Average teenager Hailey Harper has spent her entire life living in the shadow of golden girl and older sister, Noel. She isn’t popular at school but she isn’t hated. But when her parents announce they are moving to California and Hailey stumbles upon her sister’s diary called “How to be a Hater” as she’s packing, Hailey decides she is going to use this move as her opportunity to reinvent herself and become popular. Not long after she manages into the popular clique at her new school, Hailey finds herself hating everything about being popular and she is quickly butting heads with the most popular girl at school, Skylar. Hailey finds solace in the most hated girl at school, Anya, and her group of friends. Dubbing themselves The Invisibles, these girls quickly spark a war with Skylar and her clique.

What I found to be a refreshing change of pace is that instead of being the typical “girl moves across the country and is just instantly popular without changing/reinventing herself on her own,” Caprice Crane instead had Hailey reinvent herself to be exactly like her sister through the use of her sister’s diary. I haven’t read a book that has done that. The ending was also a pleasant surprise what with Hailey putting her artistic skills to use to resolve the conflict of the book.

Crane also shows she is quite capable of handling the tiny nuances of writing very well such as when Andy and Anya are introduced, the reader can instantly tell these two have a history because of their reactions to and behavior around one another. She also slips in the subplot with Kura that expertly emphasizes the fact that someone can be so caught up in their bullshit that they don’t realize their friends or family are struggling with something much bigger than what they’re dealing with.

My biggest issue with the book was the fact that as soon as Hailey ignited the war with the popular girls, I instantly knew where Hailey was going to end up character-wise: she was going to become what she hated. Along with the most popular guy at school falling for her, the flaw of this book is predictability.

With that being said, Confessions of a Hater is a book that I would recommend as something to read in between finding something that you absolutely love.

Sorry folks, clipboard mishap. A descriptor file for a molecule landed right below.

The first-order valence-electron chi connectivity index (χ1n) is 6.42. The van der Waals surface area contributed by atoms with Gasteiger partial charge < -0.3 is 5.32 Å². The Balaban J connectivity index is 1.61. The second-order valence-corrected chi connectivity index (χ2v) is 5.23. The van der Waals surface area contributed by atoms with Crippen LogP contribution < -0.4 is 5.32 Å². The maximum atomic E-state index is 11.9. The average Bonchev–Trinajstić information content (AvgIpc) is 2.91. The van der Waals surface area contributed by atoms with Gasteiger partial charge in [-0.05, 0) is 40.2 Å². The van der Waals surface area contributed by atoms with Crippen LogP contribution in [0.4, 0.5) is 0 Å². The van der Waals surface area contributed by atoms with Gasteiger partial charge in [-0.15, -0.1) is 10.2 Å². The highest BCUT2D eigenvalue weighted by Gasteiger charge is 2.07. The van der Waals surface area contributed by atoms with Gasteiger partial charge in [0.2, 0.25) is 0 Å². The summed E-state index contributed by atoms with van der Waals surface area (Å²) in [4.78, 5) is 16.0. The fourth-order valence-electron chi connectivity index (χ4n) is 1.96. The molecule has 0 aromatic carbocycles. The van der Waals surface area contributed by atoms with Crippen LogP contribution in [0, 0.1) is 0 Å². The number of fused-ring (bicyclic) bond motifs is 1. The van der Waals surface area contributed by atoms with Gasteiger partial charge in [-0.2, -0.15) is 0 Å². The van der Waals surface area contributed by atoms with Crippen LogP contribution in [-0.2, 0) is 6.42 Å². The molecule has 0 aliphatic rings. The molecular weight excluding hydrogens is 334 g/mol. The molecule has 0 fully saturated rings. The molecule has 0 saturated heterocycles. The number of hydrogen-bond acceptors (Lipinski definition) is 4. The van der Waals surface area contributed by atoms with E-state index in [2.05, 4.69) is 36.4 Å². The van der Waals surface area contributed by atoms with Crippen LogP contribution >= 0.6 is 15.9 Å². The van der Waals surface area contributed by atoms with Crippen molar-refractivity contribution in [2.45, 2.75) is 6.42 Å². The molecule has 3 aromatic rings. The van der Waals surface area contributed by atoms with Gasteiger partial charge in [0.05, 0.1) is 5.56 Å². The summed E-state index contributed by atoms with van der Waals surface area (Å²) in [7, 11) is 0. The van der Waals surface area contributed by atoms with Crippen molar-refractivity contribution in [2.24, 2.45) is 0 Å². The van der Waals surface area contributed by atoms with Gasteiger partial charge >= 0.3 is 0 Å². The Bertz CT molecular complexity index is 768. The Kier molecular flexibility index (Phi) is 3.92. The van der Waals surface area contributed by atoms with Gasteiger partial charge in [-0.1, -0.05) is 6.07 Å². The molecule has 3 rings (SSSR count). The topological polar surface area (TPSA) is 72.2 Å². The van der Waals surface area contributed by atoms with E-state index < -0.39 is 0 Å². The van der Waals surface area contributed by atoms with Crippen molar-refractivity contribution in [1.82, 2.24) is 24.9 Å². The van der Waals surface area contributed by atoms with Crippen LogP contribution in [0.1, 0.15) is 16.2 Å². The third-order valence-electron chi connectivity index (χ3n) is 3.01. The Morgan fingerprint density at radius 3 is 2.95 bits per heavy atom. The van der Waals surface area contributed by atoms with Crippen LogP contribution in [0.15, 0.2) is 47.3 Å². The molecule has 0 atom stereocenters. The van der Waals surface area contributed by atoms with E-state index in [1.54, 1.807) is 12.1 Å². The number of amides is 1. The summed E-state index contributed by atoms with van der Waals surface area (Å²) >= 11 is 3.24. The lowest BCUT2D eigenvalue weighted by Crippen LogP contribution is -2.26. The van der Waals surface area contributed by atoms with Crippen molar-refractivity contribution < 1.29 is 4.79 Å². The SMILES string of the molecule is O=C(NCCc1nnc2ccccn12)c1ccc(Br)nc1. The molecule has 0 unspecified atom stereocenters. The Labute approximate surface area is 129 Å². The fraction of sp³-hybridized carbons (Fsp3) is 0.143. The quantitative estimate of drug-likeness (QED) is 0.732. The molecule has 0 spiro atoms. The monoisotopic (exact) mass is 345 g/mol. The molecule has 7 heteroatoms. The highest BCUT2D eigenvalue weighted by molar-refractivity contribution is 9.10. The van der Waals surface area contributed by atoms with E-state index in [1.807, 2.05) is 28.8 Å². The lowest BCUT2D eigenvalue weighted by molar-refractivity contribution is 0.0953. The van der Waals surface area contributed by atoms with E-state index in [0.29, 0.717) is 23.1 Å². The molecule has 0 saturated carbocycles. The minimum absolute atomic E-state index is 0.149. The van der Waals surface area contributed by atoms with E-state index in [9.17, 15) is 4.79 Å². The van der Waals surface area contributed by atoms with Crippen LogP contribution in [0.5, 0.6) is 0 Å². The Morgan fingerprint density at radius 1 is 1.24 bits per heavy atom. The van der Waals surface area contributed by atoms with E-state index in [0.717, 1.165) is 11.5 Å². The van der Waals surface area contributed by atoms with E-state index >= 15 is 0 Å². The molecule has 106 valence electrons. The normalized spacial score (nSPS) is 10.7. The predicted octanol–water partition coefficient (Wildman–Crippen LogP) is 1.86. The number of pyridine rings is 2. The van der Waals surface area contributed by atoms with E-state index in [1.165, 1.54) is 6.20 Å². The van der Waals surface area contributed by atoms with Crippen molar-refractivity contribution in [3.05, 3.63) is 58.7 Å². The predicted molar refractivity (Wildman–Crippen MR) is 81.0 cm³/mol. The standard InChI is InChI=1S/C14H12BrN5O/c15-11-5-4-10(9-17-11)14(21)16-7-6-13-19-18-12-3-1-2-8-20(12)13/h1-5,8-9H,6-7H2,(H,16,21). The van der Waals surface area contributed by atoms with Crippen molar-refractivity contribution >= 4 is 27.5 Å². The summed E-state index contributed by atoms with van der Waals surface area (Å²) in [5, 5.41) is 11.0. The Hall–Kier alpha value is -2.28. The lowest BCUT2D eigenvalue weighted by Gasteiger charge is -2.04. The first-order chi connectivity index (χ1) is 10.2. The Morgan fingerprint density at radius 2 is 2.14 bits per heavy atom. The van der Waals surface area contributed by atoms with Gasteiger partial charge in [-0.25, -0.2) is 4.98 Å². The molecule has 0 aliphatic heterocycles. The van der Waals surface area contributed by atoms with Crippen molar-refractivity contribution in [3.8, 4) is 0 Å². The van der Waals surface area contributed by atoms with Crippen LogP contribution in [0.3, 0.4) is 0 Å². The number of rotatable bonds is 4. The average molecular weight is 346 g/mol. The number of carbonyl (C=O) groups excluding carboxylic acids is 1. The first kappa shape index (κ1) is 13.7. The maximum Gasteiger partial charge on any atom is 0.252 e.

(3.5 out of 5)

~ Yajaira



All of our favorite books seem to have one thing in common: they have heartwrenching moments. No matter what, there always seems to be one of those moments that make you want to scream, cry, and curl up into a little ball. And as much as those moments break our hearts, we can’t help but love them. Here are my top five heartbreaking moments. (Spoilers ahead for Harry Potter and the Deathly Hallows by JK Rowling, The Fault In Our Stars by John Green, Fang by James Patterson, Finale by Becca Fitzpatrick, and Mockingjay by Suzanne Collins)

1. Augustus Waters from The Fault In Our Stars
“I lit up like a Christmas tree, Hazel Grace.”

2. Fang’s letter in Fang
Man oh man, that letter. That letter was one of the most heartbreaking things to read after reading five books and seeing Fang and Max’s relationship blossom. If you know Fang, you know he’s the strong and silent type but with Max, he lets a softer side show and he does everything in his power to be with her and by her side. To see that he is willing to leave her, despite how happy she makes him and vice versa, just to make sure they survive, well that’s heartwrenching. Not to mention his promise to meet her on the cliff where they learned to fly with the hawks is one of the sweetest things ever.

3. Snape’s love woes in Harry Potter and the Deathly Hallows
Everyone can agree that Rowling’s surprise in Deathly Hallows of Snape having loved Lily for his entire life was completely unexpected. Harry Potter fans everywhere had spent nearly seven entire books hating the Potions Master, thinking he was out to make Harry’s life miserable and eventually kill him. But when I got to the point where Snape’s love for Harry’s deceased mother was revealed, all I could say was, “Oh.” The literal undying love that man had for her was something that some would call almost obsessive but others would find it to be something completely and utterly admirable and adorable. And to find this out right as he died was something that made me want to put down the book for a moment and let what I just read sink in (except I didn’t put down the book because I wanted to finish the book.)

4. Patch’s “death” in Finale
Becca Fitzpatrick’s series, Hush, Hush, had brought us the love story of fallen angel Patch and human Nora. Their relationship was something that at many times caused me great joy and immense pain. But towards the end of Finale, when all the fallen angels were banished to hell and Nora realized that meant Patch was lost to her forever, my heart broke. And when she found his motorcycle crashed on the side of the road, tears welled up in my eyes. The idea of these two being separated was horrible because of how much they loved each other and everything they struggled through to be together; they didn’t deserve to end like this.